Worcester Polytechnic Institute Electronic Theses and Dissertations Collection

Title page for ETD etd-091213-164120


Document Typethesis
Author NameQu, Long
Email Address lqu at wpi.edu
URNetd-091213-164120
TitleRealization and Lateral Stable Workspace Analysis of an Axially Symmetric Scalable Hexapod Robot
DegreeMS
DepartmentMechanical Engineering
Advisors
  • Stephen S. Nestinger, Advisor
  • Keywords
  • stable workspace
  • scalable
  • hexpod
  • workspace
  • stability
  • Date of Presentation/Defense2013-09-11
    Availability unrestricted

    Abstract

    The maintenance and inspection of societal structures and equipment such as skyscrapers, bridges, and ship hulls are important to maintaining a safe lifestyle. Improper maintanance and delayed inspection can lead to catastrophic failure. In lieu of placing humans in potential harm, mobile robotic machining systems can be used to enable remote repair and maintenance within constrictive, hazardous, and inaccessible environments. Due to their intrinsic high mobility and 6-DOF control, hexapod walking robots are a salient solution to mobile machining. However, the static structure of traditional hexapod robots can be rather limiting when attempting to traverse over irregular terrain or manipulating objects. This research realizes a new scalable hexapod robot and analyzes the lateral stable workspace of the robot under different external loading conditions. The scalable design allows the robot to extend its legs which enhances the workspace and improves stability while manuevering through constrictive and irregular terrain. The design incorporates two additional prismatic joints into the legs of the traditional hexapod robot design providing a compact, rigid, and efficient design. The electronic printed circuit boards were designed and assembled in-house. A distributed control architecture was implemented to off-load low-level leg control to dedicated leg controllers. An analysis on the lateral stable workspace of the scalable hexapod robot under different external loading conditions is presented. A dynamic stable workspace criterion is derived. The stable workspace criterion provides a metric for comparing stable workspaces between hexapod robots with different configurations. Multiple simulations and physical experiments were conducted to demonstrate the advantages of a scalability in hexapod designs.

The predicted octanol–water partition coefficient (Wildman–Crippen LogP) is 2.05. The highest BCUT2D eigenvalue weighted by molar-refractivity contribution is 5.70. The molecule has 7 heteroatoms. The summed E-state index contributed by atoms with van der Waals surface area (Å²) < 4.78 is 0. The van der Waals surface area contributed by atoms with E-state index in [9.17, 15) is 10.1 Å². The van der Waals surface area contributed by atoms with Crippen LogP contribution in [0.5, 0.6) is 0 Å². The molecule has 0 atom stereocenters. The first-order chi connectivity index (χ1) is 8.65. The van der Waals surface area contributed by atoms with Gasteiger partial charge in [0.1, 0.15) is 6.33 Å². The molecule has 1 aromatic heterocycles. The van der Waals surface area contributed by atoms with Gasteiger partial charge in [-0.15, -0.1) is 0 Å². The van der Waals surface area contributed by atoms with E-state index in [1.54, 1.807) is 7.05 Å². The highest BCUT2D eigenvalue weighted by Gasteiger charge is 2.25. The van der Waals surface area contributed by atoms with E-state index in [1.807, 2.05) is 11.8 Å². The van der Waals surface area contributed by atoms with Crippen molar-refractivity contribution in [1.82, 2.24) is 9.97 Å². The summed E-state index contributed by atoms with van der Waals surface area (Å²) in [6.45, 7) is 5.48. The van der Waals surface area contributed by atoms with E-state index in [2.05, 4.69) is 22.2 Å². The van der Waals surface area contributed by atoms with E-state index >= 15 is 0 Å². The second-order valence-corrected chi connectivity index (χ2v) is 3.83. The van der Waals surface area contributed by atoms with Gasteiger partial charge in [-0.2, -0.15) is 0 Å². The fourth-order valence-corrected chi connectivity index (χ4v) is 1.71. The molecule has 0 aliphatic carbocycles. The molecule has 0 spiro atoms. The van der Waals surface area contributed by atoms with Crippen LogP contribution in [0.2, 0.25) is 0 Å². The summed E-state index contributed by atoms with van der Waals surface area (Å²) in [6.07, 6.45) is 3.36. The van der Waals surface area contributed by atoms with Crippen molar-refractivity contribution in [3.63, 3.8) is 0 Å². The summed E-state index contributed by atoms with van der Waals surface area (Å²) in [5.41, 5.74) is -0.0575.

Files
  • LQu.pdf

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